Politics & Government

Lawmakers award themselves passing grade for school-funding work this year

A small group of demonstrators stand on the steps of the Temple of Justice and in view of the Legislative Building as they advocate for more state spending on education prior to a hearing before the state Supreme Court Wednesday, Sept. 3, 2014, in Olympia, Wash.
A small group of demonstrators stand on the steps of the Temple of Justice and in view of the Legislative Building as they advocate for more state spending on education prior to a hearing before the state Supreme Court Wednesday, Sept. 3, 2014, in Olympia, Wash. AP

State lawmakers filled out their own report card Wednesday to deliver to the state Supreme Court — and, not surprisingly, they gave themselves a passing grade this year for their work to improve Washington’s public school system.

Now, they wait to find out whether the high court will agree with their self-assessment.

Lawmakers are working to claw their way out of contempt of court in the McCleary case, in which the state Supreme Court ruled in 2012 that the Legislature was failing to fully fund public schools.

Last year, the court started imposing $100,000 a day in sanctions over the Legislature’s failure to deliver a plan to fix remaining school-funding problems by 2018.

In the progress report approved Wednesday, a committee of lawmakers said they finally came up with a school-funding plan this year that should satisfy the court, albeit two years after the court originally ordered it.

That plan — widely criticized by school officials and some lawmakers as a delay tactic — forms a task force to study remaining school-funding issues, while promising to solve them next year.

“Obviously we still have a big step to go, and I think we can continue to make progress as we go forward,” said Sen. Steve Litzow, a Republican from Mercer Island who chairs the Senate Early Learning and K-12 Education Committee. “Whether or not the court recognizes that, I think we have set up ourselves to get this solved, finally, in the next session.”

The group of six lawmakers unanimously approved the progress report, one of several updates the court has asked for as it continues to monitor the Legislature’s work to address the McCleary ruling.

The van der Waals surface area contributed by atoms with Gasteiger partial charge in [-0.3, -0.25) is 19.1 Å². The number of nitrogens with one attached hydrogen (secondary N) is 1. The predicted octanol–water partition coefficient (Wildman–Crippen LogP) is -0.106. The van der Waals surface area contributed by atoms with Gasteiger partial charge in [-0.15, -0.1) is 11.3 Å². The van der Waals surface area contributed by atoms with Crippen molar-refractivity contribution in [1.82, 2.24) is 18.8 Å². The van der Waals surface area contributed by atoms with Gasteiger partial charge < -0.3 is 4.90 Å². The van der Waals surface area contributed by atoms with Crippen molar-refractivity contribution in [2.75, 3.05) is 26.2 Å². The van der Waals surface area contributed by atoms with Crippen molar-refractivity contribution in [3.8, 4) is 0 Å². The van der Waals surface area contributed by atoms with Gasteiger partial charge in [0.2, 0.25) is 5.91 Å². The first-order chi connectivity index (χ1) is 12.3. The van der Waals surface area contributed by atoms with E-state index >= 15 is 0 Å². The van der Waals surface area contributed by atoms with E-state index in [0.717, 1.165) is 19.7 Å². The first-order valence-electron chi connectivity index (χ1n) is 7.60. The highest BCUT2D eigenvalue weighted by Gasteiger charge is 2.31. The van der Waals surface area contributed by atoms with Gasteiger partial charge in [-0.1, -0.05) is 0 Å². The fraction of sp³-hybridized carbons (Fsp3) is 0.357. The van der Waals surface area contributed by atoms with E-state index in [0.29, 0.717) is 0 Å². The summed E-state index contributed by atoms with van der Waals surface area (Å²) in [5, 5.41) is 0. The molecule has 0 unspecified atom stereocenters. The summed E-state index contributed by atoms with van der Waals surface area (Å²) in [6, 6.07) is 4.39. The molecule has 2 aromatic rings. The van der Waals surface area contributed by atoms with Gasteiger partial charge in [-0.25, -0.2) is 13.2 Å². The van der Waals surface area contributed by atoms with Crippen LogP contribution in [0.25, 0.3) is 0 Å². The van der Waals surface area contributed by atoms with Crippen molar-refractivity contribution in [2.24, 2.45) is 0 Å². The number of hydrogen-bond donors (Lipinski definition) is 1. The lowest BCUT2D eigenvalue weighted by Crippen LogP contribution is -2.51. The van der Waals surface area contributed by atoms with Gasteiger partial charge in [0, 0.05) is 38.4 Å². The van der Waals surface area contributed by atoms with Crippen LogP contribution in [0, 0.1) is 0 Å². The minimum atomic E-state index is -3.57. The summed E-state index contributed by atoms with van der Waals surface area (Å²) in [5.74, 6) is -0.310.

Fixing the remaining problems outlined in McCleary will involve fully funding school-employee salaries at the state level, as opposed to relying on local school district property taxes to help pay teachers and other employees. Many lawmakers say the salary issue is the most complicated part of the court ruling, which is why it has yet to be solved.

As part of the plan lawmakers approved his year, a consultant will work this summer to collect detailed financial data from school districts, which should help lawmakers determine how much local levy money is being used unconstitutionally to pay school employees. Without that data, lawmakers won’t know how much it will cost for them to fix the problem, said House Majority Leader Pat Sullivan, D-Covington.

State officials expect to pick a consultant this week to carry out the data collection work; the consultant’s final report to the Legislature is due Nov. 15.

In the meantime, lawmakers will wait to see whether their efforts will be enough to get the state out of contempt of court. Between now and June 17, both the state Attorney General’s Office and the McCleary plaintiffs will file briefs with the court, arguing whether or not the court should lift the contempt sanctions.

The daily fines imposed by the court will have amounted to $27.9 million by next week. While the court ordered that money to be set aside in a separate account to go toward basic education, the Legislature didn’t approve that transfer in the budget it passed earlier this year.

State Sen. Christine Rolfes, D-Bainbridge Island, said the Legislature’s failure to acknowledge the court fines could land the state in further legal trouble.

“We know we’re in contempt, and we know there was a fine, but there was no bipartisan agreement on how to address that fine in our budget,” Rolfes said.

Other legislators said they’re more focused on solving the state’s unconstitutional funding of schools than appeasing the court.

“I’m not going to try to read the court’s mind,” said Sen. Joe Fain, R-Auburn. “The job that we have to do to pick up the state’s full responsibility for basic education exists in our constitution. No matter what any particular court of law says, we have to solve this problem.”

Yet critics argued the Legislature hasn’t shown the court how it will accomplish that next year, the last year before the 2018 McCleary deadline.

Summer Stinson, a founding member of the citizens group Washington’s Paramount Duty, said Wednesday’s report amounted to the Legislature “thumbing its nose at the Supreme Court.” The group plans to file an amicus brief arguing for further court sanctions against the state, she said.

“My blood is boiling,” said Stinson, a lawyer and parent who lives in Seattle. “I feel the report is unacceptable.”

“It’s now up to the Supreme Court to act for our children, because it’s evident the Legislature will not do so.”

Thomas Ahearne, the attorney for the McCleary plaintiffs, said further court sanctions could include threatening to shut down the state’s school system if the Legislature doesn’t act by a certain date, or potentially invalidating tax breaks in state law to help free up money to pay for schools.